Employers that already had time-off policies as of Jan. 1 that cover the 40 hours of leave that is required per year do not have to create separate, new leave banks—so long as the time off can be used for any reason, Fowler said.

“The Illinois Department of Labor has said that if employers have such policies, they do not have to modify other terms of that existing policy, like increments of use,” she explained.


Employers that are required to comply with either the city of Chicago or Cook County, Ill., paid leave ordinances are exempt from the PLFAW Act’s requirements, Long said.

Cook County adopted the Cook County Paid Leave Ordinance, effective Dec. 31, 2023, modeled on the PLFAW Act. The new Chicago Paid Leave and Paid Sick and Safe Leave Ordinance’s implementation has been delayed until July 1.

The PLFAW Act includes state and units of local government in its definition of a covered employer but does not include school districts and park districts. Employees in industries that are covered under current collective bargaining agreements (CBAs) in effect on Jan. 1 will not be affected, and CBAs taking effect after Jan. 1 may expressly waive coverage under the act, Long said.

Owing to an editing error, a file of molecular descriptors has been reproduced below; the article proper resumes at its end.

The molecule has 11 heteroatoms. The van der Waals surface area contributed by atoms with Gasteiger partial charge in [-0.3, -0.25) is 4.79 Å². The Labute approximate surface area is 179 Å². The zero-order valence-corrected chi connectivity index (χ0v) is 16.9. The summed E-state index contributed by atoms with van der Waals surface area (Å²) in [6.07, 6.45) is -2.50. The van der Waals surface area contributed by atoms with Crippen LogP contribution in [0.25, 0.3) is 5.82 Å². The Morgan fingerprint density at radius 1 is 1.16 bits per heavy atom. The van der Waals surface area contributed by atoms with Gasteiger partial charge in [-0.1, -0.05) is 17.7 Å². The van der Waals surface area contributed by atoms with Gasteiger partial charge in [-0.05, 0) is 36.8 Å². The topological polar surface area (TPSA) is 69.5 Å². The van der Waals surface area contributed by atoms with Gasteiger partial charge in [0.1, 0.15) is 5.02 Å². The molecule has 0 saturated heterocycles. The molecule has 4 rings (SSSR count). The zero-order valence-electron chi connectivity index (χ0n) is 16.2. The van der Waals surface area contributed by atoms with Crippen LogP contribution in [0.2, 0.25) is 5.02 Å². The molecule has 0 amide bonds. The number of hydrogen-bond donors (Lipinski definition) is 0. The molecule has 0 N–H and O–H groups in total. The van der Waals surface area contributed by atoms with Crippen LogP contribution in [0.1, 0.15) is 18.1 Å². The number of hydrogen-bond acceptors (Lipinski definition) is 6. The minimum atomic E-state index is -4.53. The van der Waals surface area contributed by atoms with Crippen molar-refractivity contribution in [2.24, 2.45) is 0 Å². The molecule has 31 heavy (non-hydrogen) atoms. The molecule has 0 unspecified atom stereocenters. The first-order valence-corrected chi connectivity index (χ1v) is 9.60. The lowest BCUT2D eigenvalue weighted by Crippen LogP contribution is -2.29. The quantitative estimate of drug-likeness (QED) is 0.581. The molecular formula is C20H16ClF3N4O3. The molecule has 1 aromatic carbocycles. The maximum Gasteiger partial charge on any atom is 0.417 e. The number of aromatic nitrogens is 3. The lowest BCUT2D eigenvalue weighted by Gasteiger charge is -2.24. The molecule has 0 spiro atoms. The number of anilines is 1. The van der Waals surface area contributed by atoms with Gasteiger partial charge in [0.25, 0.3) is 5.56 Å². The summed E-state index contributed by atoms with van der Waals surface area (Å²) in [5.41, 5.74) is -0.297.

Coordination of Leave

Illinois joined Maine and Nevada when it passed its PLFAW Act.

Coordination of state and local requirements is a challenge, according to Christine Walters, SHRM-SCP, founder of HR consultancy FiveL Company and a lawyer in Westminster, Md.

She noted that in Maryland alone, there are at least 10 types of paid and unpaid leave mandates:

  • Bereavement leave.
  • Crime victims leave.
  • Jury leave.
  • Flexible leave.
  • Organ/bone marrow donation leave.
  • Parental leave.
  • Sick leave.
  • Two types of military leave.
  • Voting leave.

In addition, one local jurisdiction has its own paid sick leave mandate that is more generous than the state law in some respects, she added.

“If those were compressed into one leave law that covered paid leave for all those reasons, that would significantly reduce the current administrative burden that so many employers face,” so long as the state law pre-empted all other state and local paid leave mandates, Walters said.